“You’re working for me now.”

I currently live in Berkeley but Los Angeles is my home. So I never miss a chance to watch L.A.-themed movies. This week I watched for the first time To Live and Die in L.A. (Friedkin, 1985). It was a strange experience. For most of the movie I had the growing suspicion that the film was a piece of crap. It seemed like an utterly cliché cop buddy movie. All the characters speak in fake movie dialogue — but dialogue that sounds silly, not cool like the fake movie dialogue in a Tarantino film. The alledged “hero” of the movie is an idiot who does all sorts of stupid and dangerous things that only movie cops do and would get real life police officers killed. More than that, the hero is a psychopath. He’s beyond Dirty Harry. He’s more like a Bad Lieutenant. But the film treats him in a typical heroic mode…. at least until the end.

The end of the movie caught me completely off guard. The hero just dies all of a sudden. And not in a big climactic shoot out or anything. The movie is going along like normal, and BANG, the guy dies. Then the movie goes along without him. It shouldn’t be surprising that he dies since he’s an idiot and a scumbag. If anything it should be suprising he lived as long as he did.

So the ending was like a Sixth Sense or Usual Suspects moment which sent me back to re-evaluate what I had seen earlier. A little Googling turned up a rather brillian essay that sheds light on the experience I had. It’s a pretty long piece, so here are some quotes:

After nearly two decades of regarding To Live and Die in L.A. (1985) with a spectrum of emotions ranging from disdain-at-first-sight to qualified enthusiasm, it occurs to me that of all his works, this is the film I have watched and pondered most frequently. No longer do I see it as a shimmering piece of costume jewelry, but a forceful, semi-serious diagnosis of a prevalent human malady: the discrepancy between what we desire, or what we are pleased by, and what we claim to value, not only in life but in cinema. …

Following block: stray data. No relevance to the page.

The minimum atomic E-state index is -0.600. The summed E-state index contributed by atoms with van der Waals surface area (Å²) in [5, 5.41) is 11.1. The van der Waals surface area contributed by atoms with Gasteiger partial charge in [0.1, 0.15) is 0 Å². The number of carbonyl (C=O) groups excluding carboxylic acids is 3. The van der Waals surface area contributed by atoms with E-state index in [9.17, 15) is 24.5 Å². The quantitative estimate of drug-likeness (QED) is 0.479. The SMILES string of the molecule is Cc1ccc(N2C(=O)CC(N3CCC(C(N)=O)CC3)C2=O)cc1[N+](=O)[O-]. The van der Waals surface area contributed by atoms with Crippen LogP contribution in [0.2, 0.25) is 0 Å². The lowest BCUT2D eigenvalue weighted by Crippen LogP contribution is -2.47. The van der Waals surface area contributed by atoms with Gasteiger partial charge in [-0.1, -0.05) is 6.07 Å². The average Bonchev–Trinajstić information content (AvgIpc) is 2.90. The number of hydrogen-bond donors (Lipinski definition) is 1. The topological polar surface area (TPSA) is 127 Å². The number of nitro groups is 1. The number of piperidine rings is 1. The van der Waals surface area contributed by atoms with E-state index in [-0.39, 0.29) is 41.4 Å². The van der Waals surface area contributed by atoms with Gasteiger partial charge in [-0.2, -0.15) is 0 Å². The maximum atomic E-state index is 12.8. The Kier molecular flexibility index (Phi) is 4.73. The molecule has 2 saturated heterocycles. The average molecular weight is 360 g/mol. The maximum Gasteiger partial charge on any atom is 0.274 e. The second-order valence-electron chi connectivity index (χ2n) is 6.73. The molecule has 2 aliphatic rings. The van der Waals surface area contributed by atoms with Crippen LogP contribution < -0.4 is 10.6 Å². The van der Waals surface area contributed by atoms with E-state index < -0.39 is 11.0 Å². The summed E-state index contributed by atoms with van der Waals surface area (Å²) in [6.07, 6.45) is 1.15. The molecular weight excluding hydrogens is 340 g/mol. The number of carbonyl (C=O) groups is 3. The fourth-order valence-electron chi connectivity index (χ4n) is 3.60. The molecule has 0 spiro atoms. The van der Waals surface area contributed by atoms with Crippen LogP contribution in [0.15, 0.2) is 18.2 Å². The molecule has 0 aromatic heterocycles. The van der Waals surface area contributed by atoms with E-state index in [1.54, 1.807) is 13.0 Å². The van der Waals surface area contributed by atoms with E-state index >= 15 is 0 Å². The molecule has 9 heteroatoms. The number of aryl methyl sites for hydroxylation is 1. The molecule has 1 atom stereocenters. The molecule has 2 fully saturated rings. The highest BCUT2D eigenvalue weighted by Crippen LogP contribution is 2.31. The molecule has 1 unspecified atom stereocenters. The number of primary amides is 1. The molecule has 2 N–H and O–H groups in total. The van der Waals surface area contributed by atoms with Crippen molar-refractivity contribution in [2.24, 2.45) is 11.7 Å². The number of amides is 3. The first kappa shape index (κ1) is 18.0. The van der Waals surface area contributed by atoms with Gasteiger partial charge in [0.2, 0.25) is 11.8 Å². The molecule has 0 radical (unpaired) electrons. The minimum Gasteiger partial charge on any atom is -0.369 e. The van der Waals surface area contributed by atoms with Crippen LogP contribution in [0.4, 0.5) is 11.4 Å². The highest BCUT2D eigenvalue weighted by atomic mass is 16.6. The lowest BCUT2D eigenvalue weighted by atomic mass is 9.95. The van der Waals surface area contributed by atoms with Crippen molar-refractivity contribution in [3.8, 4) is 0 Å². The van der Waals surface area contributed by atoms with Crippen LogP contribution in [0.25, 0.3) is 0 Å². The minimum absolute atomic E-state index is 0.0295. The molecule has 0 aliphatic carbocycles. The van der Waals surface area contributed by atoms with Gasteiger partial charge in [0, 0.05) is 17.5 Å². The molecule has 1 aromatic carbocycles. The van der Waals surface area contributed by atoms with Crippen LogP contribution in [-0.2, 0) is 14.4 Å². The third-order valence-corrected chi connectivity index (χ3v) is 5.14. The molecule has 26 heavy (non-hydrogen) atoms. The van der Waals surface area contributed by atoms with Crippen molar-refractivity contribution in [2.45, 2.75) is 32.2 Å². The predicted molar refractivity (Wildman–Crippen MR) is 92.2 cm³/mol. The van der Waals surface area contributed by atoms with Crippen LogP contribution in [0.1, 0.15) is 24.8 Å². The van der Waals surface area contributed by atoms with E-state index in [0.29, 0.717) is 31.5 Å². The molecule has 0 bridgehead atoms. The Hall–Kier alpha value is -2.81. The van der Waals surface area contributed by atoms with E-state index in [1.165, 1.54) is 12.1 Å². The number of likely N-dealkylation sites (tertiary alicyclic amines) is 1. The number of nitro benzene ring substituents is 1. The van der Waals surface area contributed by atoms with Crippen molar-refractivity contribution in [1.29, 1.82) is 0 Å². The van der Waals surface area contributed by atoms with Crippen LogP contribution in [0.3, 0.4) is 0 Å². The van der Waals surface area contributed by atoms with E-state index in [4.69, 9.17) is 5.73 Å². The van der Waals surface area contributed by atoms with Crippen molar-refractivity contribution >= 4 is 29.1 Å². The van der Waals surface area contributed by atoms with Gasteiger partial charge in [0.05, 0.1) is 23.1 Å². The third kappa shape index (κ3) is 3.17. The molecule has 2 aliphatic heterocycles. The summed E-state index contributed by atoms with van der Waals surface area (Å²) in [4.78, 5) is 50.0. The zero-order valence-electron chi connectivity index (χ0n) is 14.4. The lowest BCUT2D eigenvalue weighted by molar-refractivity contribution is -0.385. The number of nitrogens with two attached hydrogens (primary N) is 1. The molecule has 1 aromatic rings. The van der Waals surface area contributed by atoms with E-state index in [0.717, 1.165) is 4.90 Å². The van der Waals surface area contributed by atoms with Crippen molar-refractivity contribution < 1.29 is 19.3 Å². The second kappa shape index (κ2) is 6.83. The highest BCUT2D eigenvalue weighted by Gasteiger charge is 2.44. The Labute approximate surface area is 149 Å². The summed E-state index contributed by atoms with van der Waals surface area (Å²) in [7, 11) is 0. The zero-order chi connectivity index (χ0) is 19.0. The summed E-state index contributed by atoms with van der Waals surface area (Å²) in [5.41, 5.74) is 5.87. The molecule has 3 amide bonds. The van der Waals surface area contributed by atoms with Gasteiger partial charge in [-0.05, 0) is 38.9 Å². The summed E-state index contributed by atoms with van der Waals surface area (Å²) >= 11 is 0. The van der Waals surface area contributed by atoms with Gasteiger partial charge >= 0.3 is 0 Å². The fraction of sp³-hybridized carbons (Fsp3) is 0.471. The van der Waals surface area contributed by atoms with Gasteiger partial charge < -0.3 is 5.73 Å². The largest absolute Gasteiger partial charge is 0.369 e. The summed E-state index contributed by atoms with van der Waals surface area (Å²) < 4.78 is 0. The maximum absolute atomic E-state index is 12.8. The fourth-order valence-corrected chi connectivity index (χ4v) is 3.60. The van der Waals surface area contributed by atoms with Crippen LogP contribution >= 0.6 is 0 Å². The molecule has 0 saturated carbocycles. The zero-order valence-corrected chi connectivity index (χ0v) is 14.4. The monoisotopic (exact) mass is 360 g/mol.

[Director William] Friedkin redirects the modern cop thriller through the chartreuse time machine of noir, adorned with the MTV confections of Miami Vice, but his film emerges assomething far more nasty and authentic. … To Live and Die in L.A. is also quite amusing, presumably intentionally, but possibly not. The humor is a conscious or unconscious byproduct of Friedkin’s love-hate relationship with the genre he plunders…

But once the superficialities are shunted aside, it becomes clearer that Friedkin’s film strives to deviate from the norm. Its hero is a corrupt man emblematized by a refusal to change, and his partner willingly swaps his morality for depravity. The villain, who murders only those who have betrayed orendangered his interests directly, is never as unlikable as the hero becomes. The protagonist, whose conduct leads to the death of innocent bystanders, is dispatched in the climax without a tear being shed. The hero’s obligatory “romantic interest” is at the very least a reluctant victim of coercion, and, conceivably, might qualify as a sex slave. And the voracious slickness that taunts Miami Vice (1984-1989) has, by film’s end, become the source of as much discomfort as pleasure. So this is not your ordinary cop thriller. …

One of To Live and Die in L.A.’s persistent motifs is the creation and pursuit of phony things. As spectators grow to distrust the contradiction between what the film introduces itself to be and what it in fact is, they begin as well to question their own moral gullibility and aptitude in judging what is set before them. …

I believe Friedkin is intrigued that we are so quick to take sides in a movie, and so easily manipulated to accept complexity as simplicity. This is likely why he adheres to the conventions of the buddy thriller—at times pressing them beyond credulity—before escalating what becomes a point-by-point repudiation of the devices used in such films to make spectators comfortable with dynamics that should not evoke comfort.

In the end, the essay’s point is about self-deception, one of my favorite themes in cinema:

once we have agreed to stipulate that Chance is our hero, [Friedkin] wants, like a Judo master, to use the momentum of our own self-deception to flip us on our backs.

You can read the whole essay here at the website 24 Lies A Second.

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